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‘Unpregnant’ is the new film unpacking access to healthcare


HBO's new film, Unpregnant  follows the classic chick-flick narrative of reconciliation between two high-school best friends as they embark on a cross-country road trip, but with an aptly 2020 twist, serving as a fundamental commentary on access to choice-affirming healthcare in the US, and will be available to stream via HBO Max on September 10.

In the US, abortion is legal in all 50 states, but the implementation of loophole regulations in many of these states mean it's not always an achievable reality for many. These restrictions on choice affirming care can often include written consent from both parents for a minor needing to get a procedure which, as we can imagine, can go very wrong for some, or simply deter minors from seeking permission/having a safe procedure altogether.

This is the premise of Unpregnant. It follows the story of Veronica (Hayley Lu Richardson) and Bailey (Barbie Ferreira), two teenage ex-best friends living in Missouri (one of the most restrictive abortion states across the US) who have to navigate the system in order to get a safe and legal procedure as a minor without parental consent.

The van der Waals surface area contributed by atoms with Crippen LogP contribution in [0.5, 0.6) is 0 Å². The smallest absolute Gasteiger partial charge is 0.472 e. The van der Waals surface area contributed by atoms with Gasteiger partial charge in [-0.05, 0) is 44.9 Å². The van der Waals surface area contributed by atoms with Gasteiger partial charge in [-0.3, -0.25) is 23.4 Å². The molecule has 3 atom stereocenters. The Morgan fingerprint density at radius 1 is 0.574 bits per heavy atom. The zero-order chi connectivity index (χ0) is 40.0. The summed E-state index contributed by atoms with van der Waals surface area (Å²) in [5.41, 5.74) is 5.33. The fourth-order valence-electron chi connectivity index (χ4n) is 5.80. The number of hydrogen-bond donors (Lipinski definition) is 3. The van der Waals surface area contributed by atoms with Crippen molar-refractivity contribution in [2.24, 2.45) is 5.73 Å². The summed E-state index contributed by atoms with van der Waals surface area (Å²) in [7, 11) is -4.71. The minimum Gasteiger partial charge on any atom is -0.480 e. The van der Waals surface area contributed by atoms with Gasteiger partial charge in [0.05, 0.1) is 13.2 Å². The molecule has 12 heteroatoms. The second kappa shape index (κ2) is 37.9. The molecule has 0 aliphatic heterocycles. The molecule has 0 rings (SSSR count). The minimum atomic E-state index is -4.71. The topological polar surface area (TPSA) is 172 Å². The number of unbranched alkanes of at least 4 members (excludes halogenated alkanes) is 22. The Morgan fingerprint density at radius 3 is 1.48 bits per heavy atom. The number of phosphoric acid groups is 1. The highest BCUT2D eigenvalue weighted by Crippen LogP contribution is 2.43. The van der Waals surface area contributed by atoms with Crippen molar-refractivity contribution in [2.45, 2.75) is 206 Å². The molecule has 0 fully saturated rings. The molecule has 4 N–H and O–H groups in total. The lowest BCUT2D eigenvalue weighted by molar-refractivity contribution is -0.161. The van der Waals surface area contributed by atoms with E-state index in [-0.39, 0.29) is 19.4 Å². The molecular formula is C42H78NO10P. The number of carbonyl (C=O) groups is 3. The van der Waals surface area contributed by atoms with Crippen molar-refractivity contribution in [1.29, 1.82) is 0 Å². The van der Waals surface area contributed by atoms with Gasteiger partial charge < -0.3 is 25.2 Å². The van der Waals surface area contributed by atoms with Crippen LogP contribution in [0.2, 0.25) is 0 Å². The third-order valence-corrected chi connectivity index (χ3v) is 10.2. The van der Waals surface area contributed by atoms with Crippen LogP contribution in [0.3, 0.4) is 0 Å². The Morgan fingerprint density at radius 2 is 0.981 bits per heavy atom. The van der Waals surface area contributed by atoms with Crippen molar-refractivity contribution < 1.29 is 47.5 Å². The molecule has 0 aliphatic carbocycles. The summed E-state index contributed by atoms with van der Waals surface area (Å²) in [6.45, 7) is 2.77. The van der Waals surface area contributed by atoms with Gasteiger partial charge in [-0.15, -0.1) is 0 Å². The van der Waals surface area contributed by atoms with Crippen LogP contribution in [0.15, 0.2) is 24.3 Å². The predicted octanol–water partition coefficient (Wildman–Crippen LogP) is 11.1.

Missouri is notorious for being an abortion desert, with loophole restrictions so firm, it blocks a huge percentage of people from access to choice affirming healthcare. Among these restrictions, are mandatory therapy sessions, 72-hour waiting periods for all appointments, parental consent, and bans procedures on pregnancies that are over 20 weeks along (or passed "viability") and telemedical procedures.

When Veronica, the child of deeply religious and conservative parents finds herself pregnant, she realises that she will have to travel out-of-state in order to get a legal abortion as a minor, and asks Bailey, an old friend she has grown apart from for help to do so.

The trailer is shown through a humorous lens, despite the very real and often very taboo topic it aims to uproot, casting a life-affirming light on the otherwise common, silenced, and painful narrative of our access to safe choice.

Image credit: @barbieferreira